Turkeys selling for record high prices this Thanksgiving, as bird flu ravages US flocks
Rising inflation and lingering supply chain issues are also making it harder for people to be thankful when it comes to paying for the annual feast.
NEW YORK: The cost for a turkey this Thanksgiving holiday is at a record high in the United States, as an ongoing bird flu outbreak wipes out supplies.
An unexpected resurgence of avian flu sweeping across the country has killed millions of turkeys and hens this year. The prices of turkeys, the centrepiece of Thanksgiving meals, have risen more than 20 per cent compared to last year, according to some estimates.
High inflation and lingering supply chain issues are also making it harder for people to be thankful when it comes to paying for the annual feast this week.
The confluence of factors is eating into Thanksgiving budgets, and it is not just the cost of turkey that has gone up.
According to the American Farm Bureau Federation, a Thanksgiving meal with all the trimmings will cost around 20 per cent more than last year. Of the items surveyed, only fresh cranberries have gone down in price.
“It's not just about turkeys this year, it's not even about disease only this year. It's about the world that we live in,” said Mr Russ Whitman, senior vice president at data research firm Urner Barry.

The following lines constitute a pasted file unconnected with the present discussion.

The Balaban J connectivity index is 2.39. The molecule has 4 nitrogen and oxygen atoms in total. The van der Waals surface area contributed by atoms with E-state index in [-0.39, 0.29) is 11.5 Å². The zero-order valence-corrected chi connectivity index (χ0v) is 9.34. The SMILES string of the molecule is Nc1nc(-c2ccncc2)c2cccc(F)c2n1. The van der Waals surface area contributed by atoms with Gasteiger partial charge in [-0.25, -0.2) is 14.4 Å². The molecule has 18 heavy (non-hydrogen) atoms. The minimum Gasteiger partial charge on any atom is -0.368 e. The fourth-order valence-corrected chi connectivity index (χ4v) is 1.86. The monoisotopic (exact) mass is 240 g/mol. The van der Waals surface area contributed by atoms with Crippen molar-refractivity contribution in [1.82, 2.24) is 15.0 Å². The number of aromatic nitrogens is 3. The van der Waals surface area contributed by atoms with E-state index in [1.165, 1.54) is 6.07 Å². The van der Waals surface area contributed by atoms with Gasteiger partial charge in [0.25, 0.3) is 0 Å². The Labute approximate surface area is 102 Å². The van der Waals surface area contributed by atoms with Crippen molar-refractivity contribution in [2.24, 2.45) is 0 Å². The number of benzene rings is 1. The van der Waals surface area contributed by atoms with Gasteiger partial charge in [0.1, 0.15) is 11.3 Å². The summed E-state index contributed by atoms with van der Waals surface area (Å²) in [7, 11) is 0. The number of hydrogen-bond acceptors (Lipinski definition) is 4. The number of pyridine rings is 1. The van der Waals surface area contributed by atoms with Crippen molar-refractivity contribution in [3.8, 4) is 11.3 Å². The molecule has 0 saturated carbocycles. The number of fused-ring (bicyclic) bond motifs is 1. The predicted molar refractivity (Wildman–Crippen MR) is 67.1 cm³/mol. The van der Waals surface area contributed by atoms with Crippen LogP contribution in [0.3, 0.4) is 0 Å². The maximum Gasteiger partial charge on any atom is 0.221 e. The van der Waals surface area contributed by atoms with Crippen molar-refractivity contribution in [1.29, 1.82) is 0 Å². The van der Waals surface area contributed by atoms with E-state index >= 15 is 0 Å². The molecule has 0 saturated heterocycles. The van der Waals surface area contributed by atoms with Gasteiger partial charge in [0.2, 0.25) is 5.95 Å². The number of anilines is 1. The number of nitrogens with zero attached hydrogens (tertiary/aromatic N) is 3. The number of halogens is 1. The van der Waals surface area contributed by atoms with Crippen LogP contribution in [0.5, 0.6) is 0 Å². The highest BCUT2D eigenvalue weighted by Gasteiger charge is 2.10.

“It's about the hyperinflation of the food market. It's about high feed costs, it's about high labour costs, and it's about high fuel.”
HIGH FOOD PRICES
At gourmet grocer Zabar’s, a New York staple for more than 80 years, the week leading up to Thanksgiving is usually their busiest of the year.
However, foot traffic is down compared to levels seen before the COVID-19 pandemic, with the store pointing at inflation as a contributing factor.
Zabar’s general manager Scott Goldshine said: “Everything from turkeys to eggs to string beans, a lot of the ingredients that we use for Thanksgiving has gone up in the last year, anywhere from 25 to 100 per cent.”
October’s consumer price index showed that inflation may be showing signs of cooling in the US, but food prices still saw an uptick of 10.9 per cent year-on-year.
Canned pumpkin is up around 17 per cent from last year, according to some estimates. A box of stuffing is also up nearly 15 per cent.
Americans are reacting to the increase.
One told CNA that many of his peers have been opting out of buying turkeys because of the rising prices.
Another resident said: “I’m not buying turkey. I’m going to do a vegan turkey and vegetables because they’re cheaper.”
THANKSGIVING FEAST WILL STILL GO ON
Analysts said these high prices will likely impact consumer behaviour, but they still expect full tables and generous portions when people gather around the thanksgiving table this week.
Families may well choose to leave the budget belt tightening until after the holiday feast, they added.
Food and beverage analyst Emily Moquin of data intelligence firm Morning Consul said: “People will be making some changes, maybe in where they are shopping. They’re looking for the lowest prices, switching retailers potentially to find those deals.
“A lot of retailers offer low cost on turkeys to get folks in the door to buy the rest of the thanksgiving feast, so switching stores potentially, switching brands if they need to, to buy lower cost items.”